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Consistent benefit of lenalidomide maintenance therapy in both transplant-eligible and transplant ineligible multiple myeloma patients, irrespective of the cytogenetic risk

Several studies have demonstrated the effectiveness of lenalidomide (len) maintenance therapy post autologous stem cell transplant (ASCT) and in transplant non-eligible (TNE) multiple myeloma (MM) patients. In the Myeloma XI study, the largest of its kind,  the use of oral lenalidomide continued to disease progression was compared to no therapy (observation) in both newly diagnosed transplant eligible (TE) and transplant non-eligible (TNE) populations. A subgroup analysis of the myeloma XI study, showed that len maintenance was effective, irrespective of the age, the ISS stage and the cytogenetic risk status of patients. A significant PFS benefit was demonstrated in all patients: median PFS 39.1 months with len and 19.9 months with observation. In TE patients, len maintenance was associated with a significant prolongation in the overall survival (OS). In the TNE population this was not the case.

The phase III Myeloma XI study recruited 1,970 newly diagnosed myeloma patients from over 100 centres across the UK and randomised them to len maintenance (10mg daily in 21/28 day cycles until disease progression), or observation (Obs). Dose adjustments for renal impairment and following AEs were permitted. The primary endpoints for the maintenance randomization were progression-free (PFS) and overall survival. Secondary endpoints included response, toxicity and PFS2. The study included both TE (N=1,247) and TNE (N=723) patients. In the study at hand, cytogenetic high-risk was defined as the presence of at least one of the following high-risk cytogenetic lesions: t(4;14), t(14;16), t(14;20), del(17p) and gain(1q). Ultra-high risk patients were patients with the presence of more than one of these cytogenetic aberrations. The median age of patients in the study was 61 years for TE patients and 74 years in the TNE cohort. The median follow up for the presented analysis was 28.7 months.

In both the TE and the TNE cohort, the median number of len cycles was 18. Overall, the treatment was well tolerated. Grade 3/4 neutropenia was seen in 32.7% of patients, grade 3/4 thrombocytopenia and anaemia were reported in 6.5% and 3.8% of patients, respectively. There was no difference in the incidence of these adverse events between TE and TNE patients.

With longer follow-up the previously reported significant reduction in risk of progression persisted. A significant PFS benefit was demonstrated in all patients (median PFS 39.1 months with len and 19.9 months with Obs; HR[95%CI]: 0.46[0.40, 0.52], p<0.0001) and in both the TE (median PFS 60.3 vs. 30.1 months; HR[95%CI]: 0.47[0.39, 0.57], p<0.0001) and TNE (median PFS: 25.7 vs. 11.0 months; HR[95%CI]: 0.44[0.37, 0.53], p<0.0001) cohorts.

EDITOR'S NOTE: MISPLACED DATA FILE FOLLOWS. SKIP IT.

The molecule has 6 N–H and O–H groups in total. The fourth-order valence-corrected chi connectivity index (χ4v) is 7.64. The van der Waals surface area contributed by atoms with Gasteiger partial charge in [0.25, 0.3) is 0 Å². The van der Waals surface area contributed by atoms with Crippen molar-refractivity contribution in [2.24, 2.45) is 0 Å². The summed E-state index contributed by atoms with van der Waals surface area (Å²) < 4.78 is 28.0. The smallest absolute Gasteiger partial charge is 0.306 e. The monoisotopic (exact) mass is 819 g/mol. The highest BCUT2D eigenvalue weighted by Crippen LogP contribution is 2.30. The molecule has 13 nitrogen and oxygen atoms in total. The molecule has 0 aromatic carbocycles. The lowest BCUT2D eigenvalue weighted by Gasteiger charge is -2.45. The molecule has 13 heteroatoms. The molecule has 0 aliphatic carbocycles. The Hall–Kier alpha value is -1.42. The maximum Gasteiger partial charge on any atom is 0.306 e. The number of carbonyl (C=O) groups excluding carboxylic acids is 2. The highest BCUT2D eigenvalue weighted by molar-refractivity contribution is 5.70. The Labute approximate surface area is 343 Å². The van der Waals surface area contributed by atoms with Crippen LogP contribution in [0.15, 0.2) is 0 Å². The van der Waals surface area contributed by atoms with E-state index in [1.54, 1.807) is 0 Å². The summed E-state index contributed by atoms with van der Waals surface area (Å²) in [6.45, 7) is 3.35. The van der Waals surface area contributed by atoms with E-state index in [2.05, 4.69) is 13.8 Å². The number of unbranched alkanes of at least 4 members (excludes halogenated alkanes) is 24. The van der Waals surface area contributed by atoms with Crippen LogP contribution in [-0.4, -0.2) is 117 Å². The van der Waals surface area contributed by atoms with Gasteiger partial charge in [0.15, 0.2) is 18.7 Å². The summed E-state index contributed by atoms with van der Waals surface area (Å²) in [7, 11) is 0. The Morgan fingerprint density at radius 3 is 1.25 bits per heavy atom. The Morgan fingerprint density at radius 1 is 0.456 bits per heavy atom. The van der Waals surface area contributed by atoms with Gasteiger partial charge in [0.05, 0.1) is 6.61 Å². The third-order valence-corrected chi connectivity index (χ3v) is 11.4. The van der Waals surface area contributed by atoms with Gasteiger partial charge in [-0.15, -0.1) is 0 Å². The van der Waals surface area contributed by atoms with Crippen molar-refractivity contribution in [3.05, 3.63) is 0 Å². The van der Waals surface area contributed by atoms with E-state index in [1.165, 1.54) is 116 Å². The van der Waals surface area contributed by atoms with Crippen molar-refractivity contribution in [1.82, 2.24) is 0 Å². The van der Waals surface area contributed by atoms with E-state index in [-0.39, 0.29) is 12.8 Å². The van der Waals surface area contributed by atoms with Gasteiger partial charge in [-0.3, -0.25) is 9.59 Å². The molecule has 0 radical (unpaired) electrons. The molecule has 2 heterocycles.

There was also a consistent benefit with len maintenance in each of the cytogenetic subgroups: 

  • HR[95%CI] in standard risk group: 0.30 [0.19, 0.48];
  • HR[95%CI] in high-risk patients: 0.30 [95%CI:0.17, 0.51] and
  • HR[95%CI] in ultra-high risk groups: 0.31[0.15, 0.66].
  • The same pattern was seen looking at the different ISS stages.

Looking at the PFS2, defined as the time to progression after the subsequent therapy, len maintenance was also superior to Obs (HR[95%CI]: 0.67[0.57, 0.78, p< 0.0001]). This benefit was seen in both the TE and the TNE populations. In the overall study population, len maintenance was not associated with a better OS compared to obs (3 year OS rate 78.6% vs. 75.8%; HR[95%CI]: 0.87[0.73-1.05]; p= 0.1106).

However, looking at the different pathways it became clear that TE patients did have a significantly longer OS when they received len maintenance (3 year OS rate 87.5% vs. 80.2%; HR[95%CI]: 0.69[0.52-0.93], p= 0.0130). This OS benefit in the TE group was seen irrespective of gender, age, ISS stage and the type of induction therapy. Len maintenance also prolonged the OS irrespective of the cytogenetic risk in TE patients (HR 0.35 in standard risk, 0.58 in high risk and 0.38 in ultra-high risk patients).

In the TNE pathway, no OS benefit was observed (median OS: 50.8 months with len maintenance and 57.2 months with obs; HR[95%CI]:1.02[0.8-1.29]; p=0.8773). This observation is likely the result of the imbalance in len use in subsequent lines of therapy in this pathway: 39.2% of TNE patients in the Obs arm received subsequent len as compared to 13.7% of TNE patients in the len arm. To address this, the investigators used a statistical tool called counterfactual randomisation preserving myeloma specific analysis. This analysis, that accounts for subsequent len treatment, revealed that both TE (HR[95%CI]: 0.56[0.36-0.89]) and TNE (HR[95%CI]: 0.69[0.44-1.09]) patients had a longer OS with len maintenance (non significant in the TNE cohort).

In summary, treatment with len maintenance until disease progression resulted in a highly significant improvement in PFS for MM patients. The OS was prolonged in the TE cohort, while in TNE patients this benefit was attenuated by subsequent treatment. Finally, this analysis demonstrated that len maintenance is effective, irrespective of the cytogenetic risk status of patients.


Jackson G, Davies F, Pawlyn C, et al. Lenalidomide Maintenance Significantly Improves Outcomes Compared to Observation Irrespective of Cytogenetic Risk: Results of the Myeloma XI Trial. Presented at ASH 2017; Abstract #436.

Speaker Graham Jackson


Graham Jackson, MD, PhD, Department of Haematology, University of Newcastle, Newcastle Upon Tyne, United Kingdom


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